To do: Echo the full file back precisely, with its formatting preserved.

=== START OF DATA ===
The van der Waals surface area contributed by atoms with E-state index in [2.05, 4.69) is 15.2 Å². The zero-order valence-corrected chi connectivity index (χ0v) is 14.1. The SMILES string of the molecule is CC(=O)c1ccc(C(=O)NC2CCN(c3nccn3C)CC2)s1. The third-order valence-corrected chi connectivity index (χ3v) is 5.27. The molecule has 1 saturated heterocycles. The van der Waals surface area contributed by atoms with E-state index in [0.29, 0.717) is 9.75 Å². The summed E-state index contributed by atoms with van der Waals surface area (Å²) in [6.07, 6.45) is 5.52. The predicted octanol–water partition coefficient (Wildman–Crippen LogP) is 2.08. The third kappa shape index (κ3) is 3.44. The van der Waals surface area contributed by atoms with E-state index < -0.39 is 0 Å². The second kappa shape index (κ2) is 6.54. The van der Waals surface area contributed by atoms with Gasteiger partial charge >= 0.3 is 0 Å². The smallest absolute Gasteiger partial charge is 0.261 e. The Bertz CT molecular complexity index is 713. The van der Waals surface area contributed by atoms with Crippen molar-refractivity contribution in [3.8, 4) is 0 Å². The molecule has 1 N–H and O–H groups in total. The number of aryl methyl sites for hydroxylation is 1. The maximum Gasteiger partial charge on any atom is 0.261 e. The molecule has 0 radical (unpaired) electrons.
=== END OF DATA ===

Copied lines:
The van der Waals surface area contributed by atoms with E-state index in [2.05, 4.69) is 15.2 Å². The zero-order valence-corrected chi connectivity index (χ0v) is 14.1. The SMILES string of the molecule is CC(=O)c1ccc(C(=O)NC2CCN(c3nccn3C)CC2)s1. The third-order valence-corrected chi connectivity index (χ3v) is 5.27. The molecule has 1 saturated heterocycles. The van der Waals surface area contributed by atoms with E-state index in [0.29, 0.717) is 9.75 Å². The summed E-state index contributed by atoms with van der Waals surface area (Å²) in [6.07, 6.45) is 5.52. The predicted octanol–water partition coefficient (Wildman–Crippen LogP) is 2.08. The third kappa shape index (κ3) is 3.44. The van der Waals surface area contributed by atoms with E-state index < -0.39 is 0 Å². The second kappa shape index (κ2) is 6.54. The van der Waals surface area contributed by atoms with Gasteiger partial charge >= 0.3 is 0 Å². The smallest absolute Gasteiger partial charge is 0.261 e. The Bertz CT molecular complexity index is 713. The van der Waals surface area contributed by atoms with Crippen molar-refractivity contribution in [3.8, 4) is 0 Å². The molecule has 1 N–H and O–H groups in total. The number of aryl methyl sites for hydroxylation is 1. The maximum Gasteiger partial charge on any atom is 0.261 e. The molecule has 0 radical (unpaired) electrons.